But Ollie wasn’t laughing when Bodenham gave him lbw to the interesting-looking slow left armed Irishman Dockrell. Ollie had got a big stride in – and that IS a big stride in his case. Still Toby R_J, after a few edges off the Irish wizard, started to play with the kind of assurance that suggests he is better than a number 10 until another piece of misfortune. Our new Irishman, backing up, was sent back by Toby only to slip and fall. Compton hit the stumps directly from cover.
A curious moment: it was announced that, with nine wickets down, luch could be delayed by up to 30 minutes. This is a new one on me - I knew tea could be delayed but I had never heard of this before. Anyway, Colly held out until we were tantalisingly close to a second batting point before he was also lbw to Docker, this one seeming a bit more conclusive. 246 had seemed a good score when we were put in but it was obvious that, Philander apart, there had been far less in it than the day before. It was a pain that, in effect, he had been able to bowl two long spells back-to-back.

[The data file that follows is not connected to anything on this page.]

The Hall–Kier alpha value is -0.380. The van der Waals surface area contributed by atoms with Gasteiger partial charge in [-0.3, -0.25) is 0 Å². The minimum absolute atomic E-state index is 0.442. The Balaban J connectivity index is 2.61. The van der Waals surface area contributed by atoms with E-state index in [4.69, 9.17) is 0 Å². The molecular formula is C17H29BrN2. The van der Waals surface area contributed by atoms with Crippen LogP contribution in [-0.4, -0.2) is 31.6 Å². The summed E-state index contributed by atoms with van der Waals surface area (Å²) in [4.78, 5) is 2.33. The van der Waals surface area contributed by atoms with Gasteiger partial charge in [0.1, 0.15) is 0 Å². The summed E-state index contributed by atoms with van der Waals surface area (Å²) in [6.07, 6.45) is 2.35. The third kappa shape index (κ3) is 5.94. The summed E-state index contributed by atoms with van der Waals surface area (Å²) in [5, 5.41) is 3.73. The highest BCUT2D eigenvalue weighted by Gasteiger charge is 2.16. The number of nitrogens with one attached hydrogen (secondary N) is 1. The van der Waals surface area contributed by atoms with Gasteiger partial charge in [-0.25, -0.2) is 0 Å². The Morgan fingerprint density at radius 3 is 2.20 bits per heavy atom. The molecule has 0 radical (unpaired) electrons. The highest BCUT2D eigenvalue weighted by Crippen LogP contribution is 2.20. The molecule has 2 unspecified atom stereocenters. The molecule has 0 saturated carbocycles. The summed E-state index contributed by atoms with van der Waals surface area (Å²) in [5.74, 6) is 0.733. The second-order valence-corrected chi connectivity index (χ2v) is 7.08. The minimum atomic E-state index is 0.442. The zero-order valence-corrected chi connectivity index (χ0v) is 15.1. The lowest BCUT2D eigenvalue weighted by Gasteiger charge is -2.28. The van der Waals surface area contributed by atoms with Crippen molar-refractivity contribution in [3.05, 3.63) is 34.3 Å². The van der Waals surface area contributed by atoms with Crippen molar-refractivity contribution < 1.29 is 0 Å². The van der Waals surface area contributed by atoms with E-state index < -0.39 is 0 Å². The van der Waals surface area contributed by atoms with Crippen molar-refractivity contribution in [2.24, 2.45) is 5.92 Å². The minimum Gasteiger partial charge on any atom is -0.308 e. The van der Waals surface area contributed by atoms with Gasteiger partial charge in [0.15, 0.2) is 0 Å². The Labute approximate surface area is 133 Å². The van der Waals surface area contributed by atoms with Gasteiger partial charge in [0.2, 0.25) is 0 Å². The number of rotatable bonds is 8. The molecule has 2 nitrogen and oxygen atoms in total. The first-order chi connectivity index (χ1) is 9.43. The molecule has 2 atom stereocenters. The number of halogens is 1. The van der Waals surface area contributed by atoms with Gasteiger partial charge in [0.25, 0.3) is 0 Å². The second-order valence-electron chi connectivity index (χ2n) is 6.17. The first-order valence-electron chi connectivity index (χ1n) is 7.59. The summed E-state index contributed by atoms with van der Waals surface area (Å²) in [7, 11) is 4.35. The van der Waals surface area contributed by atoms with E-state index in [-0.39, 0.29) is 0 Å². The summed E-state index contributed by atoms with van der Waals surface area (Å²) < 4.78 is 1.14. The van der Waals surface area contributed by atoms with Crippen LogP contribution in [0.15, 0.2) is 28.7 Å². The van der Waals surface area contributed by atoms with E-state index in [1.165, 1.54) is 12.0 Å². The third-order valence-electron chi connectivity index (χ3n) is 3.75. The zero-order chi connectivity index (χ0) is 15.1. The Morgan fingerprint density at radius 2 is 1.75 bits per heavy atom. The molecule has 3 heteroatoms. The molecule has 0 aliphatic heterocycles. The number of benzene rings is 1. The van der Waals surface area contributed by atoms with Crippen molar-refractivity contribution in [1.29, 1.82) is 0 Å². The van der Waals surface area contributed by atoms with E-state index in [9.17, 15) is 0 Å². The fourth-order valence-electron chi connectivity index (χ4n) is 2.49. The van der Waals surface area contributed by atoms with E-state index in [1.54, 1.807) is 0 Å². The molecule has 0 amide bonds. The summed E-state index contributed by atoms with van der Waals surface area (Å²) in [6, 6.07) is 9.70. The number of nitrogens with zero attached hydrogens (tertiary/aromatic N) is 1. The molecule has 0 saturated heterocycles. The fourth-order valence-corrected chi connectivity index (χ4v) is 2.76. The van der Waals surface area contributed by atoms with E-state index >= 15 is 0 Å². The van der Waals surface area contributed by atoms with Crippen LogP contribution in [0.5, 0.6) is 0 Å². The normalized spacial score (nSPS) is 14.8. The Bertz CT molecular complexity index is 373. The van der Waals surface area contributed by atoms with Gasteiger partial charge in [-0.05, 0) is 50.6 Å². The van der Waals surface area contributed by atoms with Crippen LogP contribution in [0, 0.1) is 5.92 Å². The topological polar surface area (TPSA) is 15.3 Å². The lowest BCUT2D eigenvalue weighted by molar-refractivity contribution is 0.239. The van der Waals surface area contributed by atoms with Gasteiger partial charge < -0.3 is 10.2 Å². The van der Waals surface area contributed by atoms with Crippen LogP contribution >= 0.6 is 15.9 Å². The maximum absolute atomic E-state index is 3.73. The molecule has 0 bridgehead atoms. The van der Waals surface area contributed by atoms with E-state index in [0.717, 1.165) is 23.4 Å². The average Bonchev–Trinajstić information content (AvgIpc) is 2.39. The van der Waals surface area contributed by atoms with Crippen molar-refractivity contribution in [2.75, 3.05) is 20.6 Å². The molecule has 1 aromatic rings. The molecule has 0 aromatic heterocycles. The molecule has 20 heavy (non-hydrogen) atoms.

When they batted, we saw another class act, because Trescothick began to put the ball into the gaps at once. So too, initially, did Suppiah, so that the 50 came up in less than 11 overs and it seemed that the gulf between the two divisions was wide indeed. But Bergie then had Suppiah caught behind and Compton came in and struggled. He was in single figures for a long time and it seemed he would get out at any stage. But this game is not always logical and, in Ollie’s first over, he got the edge of the dominant Tresco’s bat and Dex held him at slip, a classic dismissal for an off-spinner. It was nice that Ollie recognised our applause at the end of his over, as Joe D had done when he reached his fifty the day before.